Sir Isaac Newton’s little known Fourth Law is Marrakesh:  Where Equal and Opposite Forces are at Peace while in Motion.

Marrakesh’s charm is that it is chaotic and calm, and raucous and reticent all at the same time, and no travel blog or guide book I consulted truly captured this essence. The Bucket-List Millennials blogs I (attempted to read) relied heavily on their Roget’s app, with,  “Nightmare!” “Crazy!” and “Insane!” leading the description of this ancient Silk Road post; and though the formal guidebooks dove a little deeper into the adjective pool, with “Intoxicating” (an odd choice of word to describe a dry country) and “…dazzle, frazzle, enchant,” they, too all came up short.  The most creative, though still incomplete description I read was that Marrakesh is, “…like an array of colorful and loud butterflies.” What?

Jemaa el Fna, the Medina’s famous square rises and sets with the sun, and quite literally every blink of the eye offers something new. The calm of the early morning blends unnoticeably into what suddenly seems like an oversized flashmob by midday, with locals, cyclists, donkey carts and tourists full-speed ahead on a collision course, when in fact it is the opposite: everyone is actually heave-ing and ho-ing visibly and predictably.

As the afternoon gives way to the evening, an elderly Habibi takes his place by the post box, sharing the day’s wisdom with the many, many other Habibis who wander past.

“Pop-up” vendors offering henna tattoos approach passersby gently, with photos of the art that can decorate one’s arm or leg. The shoe-cleaning men appear, ready to buff DS’s topsiders for a mere €2 equivalent. Then the food vendor’s routine commences: construct the stall, wash the tables and prepare the food…and proudly display skewers of raw meats and who-only-knows-when fried fish(?) alongside gorgeous salads and buckets of snails crawling around with nowhere to go but a steamer basket.

“No Diarrhea Here!” shouts one of the stall vendors as DS and I walk the gauntlet in our attempt to scope out the elusive Stall #93 (the “tourist-friendly” stall, so I read) for a possible dinner one evening.  The stall vendors, it seems, have been reading travel blogs about the misfortunes that befall those visitors who eat the skewered chicken livers and curled sausages left to bake in desert heat, and it took every ounce of respect not to burst out laughing at this social media-savvy entrepreneur.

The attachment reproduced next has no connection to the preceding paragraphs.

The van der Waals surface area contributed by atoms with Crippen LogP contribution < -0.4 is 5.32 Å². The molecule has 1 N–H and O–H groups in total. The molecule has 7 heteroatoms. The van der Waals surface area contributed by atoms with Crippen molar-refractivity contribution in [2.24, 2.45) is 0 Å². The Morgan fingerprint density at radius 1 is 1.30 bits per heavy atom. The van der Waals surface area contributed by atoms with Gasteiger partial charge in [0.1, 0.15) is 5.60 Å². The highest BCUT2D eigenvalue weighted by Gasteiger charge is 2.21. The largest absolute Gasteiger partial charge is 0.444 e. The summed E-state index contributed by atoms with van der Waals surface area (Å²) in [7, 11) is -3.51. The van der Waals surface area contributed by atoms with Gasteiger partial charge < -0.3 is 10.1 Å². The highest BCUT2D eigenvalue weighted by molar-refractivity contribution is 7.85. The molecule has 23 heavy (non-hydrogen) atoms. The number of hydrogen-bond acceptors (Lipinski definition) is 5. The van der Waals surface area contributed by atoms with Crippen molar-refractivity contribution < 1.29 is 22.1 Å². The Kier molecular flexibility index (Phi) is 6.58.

We skipped the queue of men at the stalls offering roast lamb heads (sans eyeballs, thankfully) as well. Try as we might, we never found Stall #93 and had to “settle” for a couscous dinner on a restaurant roof terrace overlooking the square that night. Perhaps next time.

Inside the Souks an old Marrakeshi in a thawb reads his Koran outside his shop while a younger man wearing jeans motors past on his scooter, dangling two whole chickens on the handlebars (feathers and all) and with a young son clinging to the handlebars.

Practical Tajines…

…and not-so-practical Tajines.

The heady, almost-headache inducing aromas from Mellah, the Spice Souk in the Jewish Quarter where vendors charge unsuspecting visitor’s nostrils with handfuls of various organic matter and ask, “Do you know what this is?” compete with the miniscule Olive Souk where vendors gently let glossy mounds of the earthy fruit speak for themselves. Neither Souk is a place for the gastro-sensitive, and neither are the side lanes of what appeared to be the “Meat Slaughtering Souk,” where roosters and presumably stray dogs yip and yap at one another for the carcass bits that hit the ground.

But step outside of the Souks, or climb the stairs to a restaurant or Riad roof terrace, and exotic Marrakesh appears.

Ben Youssef Madrasa Islamic College, one of the largest theological colleges in North Africa and a blissful escape from the heat and the noise of the Souk. Very near is the Café Jad Jamal, where we sat before visiting the Madrasa for the day’s special of falafel sandwiches. The roof terrace was of calming turquoise tiles and dark wooden tables accented with silver; and the sandwiches were excellent, with no skimping on the handmade and perfectly fried falafel.

Dar Si Said and Bahia Palaces.  Like the Madrasa, both of the palaces excelled in providing cool and calm spaces for the spirit and colorful feasts for the eyes.

Saadian Tombs. Some are underwhelmed with their visit but Jack and I found the shimmering colors and columns a tranquil place to reflect on the Moroccan dynasty and its 12 pillars of glorious Italian marble. And laugh at the German –speaking visitor in front of us at the less-than-10-minute queue to view the tomb who groused, “Sie sollten uns freies Bier geben.” (They should give us free beer).

Jardin Majorelle.  Tourist-dense on our visit; but if you are lucky enough to snag a table at the café beforehand (and we were), your time in the garden is then well spent. The café menu is noteworthy, albeit somewhat pricey by Marrakesh standards, but so goes a captive audience. With neither of us having a design-based background by any stretch of the imagination, we wandered freely without casting a critical glance anywhere, taking equal delight in everything from the koi ponds and the exotic cacti to the strike-a-pose selfies in front of the Moorish “Majorelle Blue” house. Sometimes ignorance is bliss.

And when we were ready to return to the Medina, it was just a taxi-fare haggle away.